It’s been said that a pastor is the only person in the parish who can make everyone happy — some are happy when he comes and the majority come to know and trust him over time as he ministers to them during his tenure, and he makes the rest happy when he leaves. In truth, though, we all know that the only one who can make everyone happy is Jesus and, even then, in order to know this happiness we have to cooperate with his will.
Transitions can be difficult, and many of our parishes are experiencing big transitions this summer as they say good-bye to a pastor who may have served them for many years, and then welcome a new one. Change is always hard. It is hard to let go of the familiar, to mourn the loss of talents and strengths of our former pastor, and to face the unknown of how things will work with the new one.
Being re-assigned is difficult for the pastor as well. It is hard to die to the dreams and hopes he has for the parish he is serving, to leave the people about whom he has deeply cared. And it is difficult to walk into a new place, where he knows no one and has yet to build trust and friendships in his new parish.
But transitions also offer us an opportunity to experience God’s abundant mercy. When Msgr. Thomas Richter was here in March for Pastoral Ministry Days, he reminded us, “God comes close to us where we experience misery; where we experience need, where we are lonely and not enough, where we are poor … he comes to us in the very place that if we had a magic wand we would get rid of … he extends his mercy precisely in the circumstances we don’t like but cannot change.”
So in these times of transition, we have opportunities to extend and to receive God’s mercy. We also have the opportunity to practice good stewardship, to welcome the stranger in our midst and to extend hospitality. We have the opportunity to look out for the good of all and put aside any selfish inclinations we have.
Here are some ideas for welcoming your new pastor:
Prepare a place for him. Take a look at the rectory with the eye of a realtor. Perhaps there is a realtor in your parish who can walk through it and assess it. Is it move-in ready? Does it need a thorough cleaning? Fresh paint? Is it in good repair? Would the bed your pastor will sleep on be inviting and comfortable in your guest bedroom? When he walks in, does he know how grateful you are that he has come to serve our community?
Organize a welcome for him after all of the Sunday Masses. Introduce him to the people of the parish.
Perhaps parishioners from both his old and new parish(es) will be helping him move. When I (Fr. Mark) moved from Piedmont to Ft. Pierre, all those who helped me move — some from Piedmont and some from Ft. Pierre — gathered around the altar after we were done and prayed together. It was a beautiful experience. Later that night, a couple showed up at my door and offered to take me to dinner, knowing I wouldn’t have had time to do any shopping yet. It meant a lot.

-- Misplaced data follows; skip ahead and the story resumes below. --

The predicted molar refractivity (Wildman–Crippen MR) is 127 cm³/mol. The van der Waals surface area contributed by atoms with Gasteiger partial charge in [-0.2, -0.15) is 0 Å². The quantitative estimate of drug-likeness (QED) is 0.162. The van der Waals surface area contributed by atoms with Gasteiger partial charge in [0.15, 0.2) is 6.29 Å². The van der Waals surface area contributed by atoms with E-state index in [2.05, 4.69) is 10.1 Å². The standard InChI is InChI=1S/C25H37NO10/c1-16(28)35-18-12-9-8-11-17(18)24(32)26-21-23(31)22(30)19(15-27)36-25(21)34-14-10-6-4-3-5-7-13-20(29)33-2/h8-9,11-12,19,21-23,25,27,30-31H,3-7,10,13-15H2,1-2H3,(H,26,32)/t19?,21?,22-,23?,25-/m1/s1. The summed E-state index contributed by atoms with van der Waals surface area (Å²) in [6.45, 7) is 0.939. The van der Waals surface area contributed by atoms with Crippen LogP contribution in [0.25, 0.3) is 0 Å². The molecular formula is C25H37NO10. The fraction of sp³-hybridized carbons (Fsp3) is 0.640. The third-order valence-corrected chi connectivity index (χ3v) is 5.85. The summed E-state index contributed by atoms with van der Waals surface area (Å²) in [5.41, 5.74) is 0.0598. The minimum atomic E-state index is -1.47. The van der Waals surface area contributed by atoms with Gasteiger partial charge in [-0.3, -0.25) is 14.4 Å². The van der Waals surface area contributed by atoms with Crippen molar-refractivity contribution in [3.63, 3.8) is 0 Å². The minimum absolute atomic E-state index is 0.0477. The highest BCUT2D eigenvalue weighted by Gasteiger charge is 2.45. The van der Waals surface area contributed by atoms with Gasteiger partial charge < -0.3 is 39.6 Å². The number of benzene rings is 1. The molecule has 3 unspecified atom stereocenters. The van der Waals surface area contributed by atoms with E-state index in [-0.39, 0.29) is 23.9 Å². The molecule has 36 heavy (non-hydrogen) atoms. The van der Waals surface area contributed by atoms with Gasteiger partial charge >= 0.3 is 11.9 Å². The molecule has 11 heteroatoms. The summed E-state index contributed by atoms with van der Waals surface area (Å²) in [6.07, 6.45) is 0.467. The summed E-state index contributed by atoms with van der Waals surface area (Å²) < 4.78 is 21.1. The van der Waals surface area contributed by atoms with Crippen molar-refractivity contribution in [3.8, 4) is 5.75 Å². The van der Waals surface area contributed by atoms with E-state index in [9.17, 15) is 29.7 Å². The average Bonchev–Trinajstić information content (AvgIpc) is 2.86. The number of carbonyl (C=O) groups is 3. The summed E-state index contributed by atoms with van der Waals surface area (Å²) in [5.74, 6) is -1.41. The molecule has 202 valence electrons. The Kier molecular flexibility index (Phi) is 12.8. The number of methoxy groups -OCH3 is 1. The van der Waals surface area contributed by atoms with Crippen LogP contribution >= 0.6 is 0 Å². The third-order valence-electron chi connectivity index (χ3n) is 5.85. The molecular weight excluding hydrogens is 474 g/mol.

Organize a tour of the area served by the parish. Take him for a drive and point out ranches of the parishioners. Take him around town and point out the post office, the grocery store, perhaps local businesses that are owned by parishioners.
It means so much to the members of our communities when our pastors come to community events. At the beginning, though, this can be very difficult. Your new pastor doesn’t know anyone. He doesn’t yet know who his parishioners are. Invite him to community events. Don’t just tell him about the annual town celebration and rodeo; offer to pick him up and take him with you.
A new pastor is anxious to get to know the families of his parish(es).
Invite him over for dinner, or lunch, or breakfast, or coffee or whatever. It doesn’t have to be fancy. Remember, they all grew up in families just like we did. Welcome them into your home and make them feel special. Don’t be discouraged if at first they say no; keep trying. Invite them over more than once. Don’t think to yourself, “Oh, they are so busy.” Of course, they’re busy. We’re all busy, but we make time for the people who are important to us.
It is not helpful for anyone in this time of transition to say something like, “Our old pastor never did that” or “Our old pastor always did it this way.” Each priest is a unique person, with unique talents and strengths and ways of doing things. Focus on this new pastor’s strengths and affirm them. Welcome the fact he might minister best to a different group of parishioners than the previous pastor. Encourage him to tap into the expertise from within the parish for those areas in which he is not strong.
It’s never too late to welcome someone new, and welcoming doesn’t stop after the initial welcome party. Next month we will continue to explore ways we can grow in discipleship in this time of transition.
(Fr. Tim Hoag co-wrote this month’s column)